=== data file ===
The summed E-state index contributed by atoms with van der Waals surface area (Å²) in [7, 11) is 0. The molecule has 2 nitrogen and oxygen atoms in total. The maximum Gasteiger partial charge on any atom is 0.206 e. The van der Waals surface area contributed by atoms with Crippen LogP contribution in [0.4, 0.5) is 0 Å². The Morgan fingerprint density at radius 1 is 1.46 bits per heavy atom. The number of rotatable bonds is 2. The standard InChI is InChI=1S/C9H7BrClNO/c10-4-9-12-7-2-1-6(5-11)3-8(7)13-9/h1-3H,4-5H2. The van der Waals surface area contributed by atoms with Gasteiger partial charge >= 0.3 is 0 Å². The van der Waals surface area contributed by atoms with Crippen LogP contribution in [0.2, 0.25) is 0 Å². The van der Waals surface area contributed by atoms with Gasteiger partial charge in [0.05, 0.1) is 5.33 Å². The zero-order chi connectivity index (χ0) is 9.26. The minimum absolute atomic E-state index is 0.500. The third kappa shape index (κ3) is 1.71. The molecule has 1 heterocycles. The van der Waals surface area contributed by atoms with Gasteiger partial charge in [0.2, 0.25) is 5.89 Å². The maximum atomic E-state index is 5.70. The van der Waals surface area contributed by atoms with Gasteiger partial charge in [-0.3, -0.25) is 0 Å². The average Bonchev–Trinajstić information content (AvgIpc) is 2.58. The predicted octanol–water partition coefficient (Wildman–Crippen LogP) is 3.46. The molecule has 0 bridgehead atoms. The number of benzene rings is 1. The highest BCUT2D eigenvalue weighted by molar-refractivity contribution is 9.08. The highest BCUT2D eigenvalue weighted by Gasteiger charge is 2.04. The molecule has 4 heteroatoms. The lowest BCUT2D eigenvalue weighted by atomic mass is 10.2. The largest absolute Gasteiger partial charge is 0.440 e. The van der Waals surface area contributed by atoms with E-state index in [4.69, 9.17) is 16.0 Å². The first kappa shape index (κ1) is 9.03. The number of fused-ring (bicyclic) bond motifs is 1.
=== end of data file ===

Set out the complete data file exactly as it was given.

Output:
The summed E-state index contributed by atoms with van der Waals surface area (Å²) in [7, 11) is 0. The molecule has 2 nitrogen and oxygen atoms in total. The maximum Gasteiger partial charge on any atom is 0.206 e. The van der Waals surface area contributed by atoms with Crippen LogP contribution in [0.4, 0.5) is 0 Å². The Morgan fingerprint density at radius 1 is 1.46 bits per heavy atom. The number of rotatable bonds is 2. The standard InChI is InChI=1S/C9H7BrClNO/c10-4-9-12-7-2-1-6(5-11)3-8(7)13-9/h1-3H,4-5H2. The van der Waals surface area contributed by atoms with Gasteiger partial charge >= 0.3 is 0 Å². The van der Waals surface area contributed by atoms with Crippen LogP contribution in [0.2, 0.25) is 0 Å². The van der Waals surface area contributed by atoms with Gasteiger partial charge in [0.05, 0.1) is 5.33 Å². The zero-order chi connectivity index (χ0) is 9.26. The minimum absolute atomic E-state index is 0.500. The third kappa shape index (κ3) is 1.71. The molecule has 1 heterocycles. The van der Waals surface area contributed by atoms with Gasteiger partial charge in [0.2, 0.25) is 5.89 Å². The maximum atomic E-state index is 5.70. The van der Waals surface area contributed by atoms with Gasteiger partial charge in [-0.3, -0.25) is 0 Å². The average Bonchev–Trinajstić information content (AvgIpc) is 2.58. The predicted octanol–water partition coefficient (Wildman–Crippen LogP) is 3.46. The molecule has 0 bridgehead atoms. The number of benzene rings is 1. The highest BCUT2D eigenvalue weighted by molar-refractivity contribution is 9.08. The highest BCUT2D eigenvalue weighted by Gasteiger charge is 2.04. The molecule has 4 heteroatoms. The lowest BCUT2D eigenvalue weighted by atomic mass is 10.2. The largest absolute Gasteiger partial charge is 0.440 e. The van der Waals surface area contributed by atoms with E-state index in [4.69, 9.17) is 16.0 Å². The first kappa shape index (κ1) is 9.03. The number of fused-ring (bicyclic) bond motifs is 1.